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One can write a logistic function in the following form:

$y(t) = \frac{K}{\left(1 + Q \exp(-bt)\right)^{1/v}}$

where $v>0$ is considered a parameter, and $b$ is called the growth rate parameter. I am slightly confused as to the nature of this growth rate parameter, as this equation implies that it is a constant. But, when I read the phrase "growth rate", I read it as $dy/dt$, which is not just $b$. Can someone please explain the nature of $b$?

Further, say you had a bunch of y-values, say $(100,300,350,400,450,600,690,691,692)$. Could you estimate what $r$ was by looking at these values, assuming that $t=(1,2,3,4,5,6,7,8)$?

Thanks.

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  • $\begingroup$ When your model is just exponential growth you can put your data into Excel and ask it for the best exponential fit, and get values for $c$ and $r$. That's essentially linear regression on the logarithm. If it's for a logistic model, I'm sure there are analogous procedures to find the best constants. Now that the vocabulary is clearer I suggest you post the the technical part of the question at stats.stackexchange.com. I note that your model has four parameters, and doesn't look to me like the usual logistic equation. But statisticians will know. I see that you've asked there before. $\endgroup$ – Ethan Bolker Jun 9 '18 at 14:14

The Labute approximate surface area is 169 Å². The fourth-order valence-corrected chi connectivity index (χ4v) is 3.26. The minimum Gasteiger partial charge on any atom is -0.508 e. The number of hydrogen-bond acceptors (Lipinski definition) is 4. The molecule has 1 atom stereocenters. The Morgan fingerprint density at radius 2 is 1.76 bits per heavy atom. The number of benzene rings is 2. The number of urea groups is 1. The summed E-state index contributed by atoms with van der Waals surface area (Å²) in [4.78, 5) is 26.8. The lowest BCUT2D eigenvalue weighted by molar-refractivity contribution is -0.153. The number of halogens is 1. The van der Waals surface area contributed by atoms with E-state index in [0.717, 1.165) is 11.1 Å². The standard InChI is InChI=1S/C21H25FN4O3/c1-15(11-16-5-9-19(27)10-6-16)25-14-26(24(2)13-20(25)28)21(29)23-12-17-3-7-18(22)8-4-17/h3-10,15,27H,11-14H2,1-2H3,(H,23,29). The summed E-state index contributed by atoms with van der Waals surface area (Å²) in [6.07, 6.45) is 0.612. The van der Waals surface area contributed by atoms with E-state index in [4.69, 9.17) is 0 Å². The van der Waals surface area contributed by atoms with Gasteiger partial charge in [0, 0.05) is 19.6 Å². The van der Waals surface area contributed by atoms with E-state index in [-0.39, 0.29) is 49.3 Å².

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For ordinary exponential growth governed by $y(t) = c e^{rt}$ we call $r$ the growth rate even though $dy/dt = ry$ is not constant. In this case as in yours the growth rate is essentially a proportion. Its units are $1/\text{time}$.

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  • $\begingroup$ Hi. Thanks for your answer. So, if I had a bunch of y-values, say $(100, 300, 350, 400, 450, 600, 690, 691, 692)$. Could you estimate what $r$ was by looking at these values, assuming that $t = (1,2,3,4,5,6,7,8)$? $\endgroup$ – Thomas Moore Jun 9 '18 at 14:06
  • $\begingroup$ See my comment on your edited question. $\endgroup$ – Ethan Bolker Jun 9 '18 at 14:15

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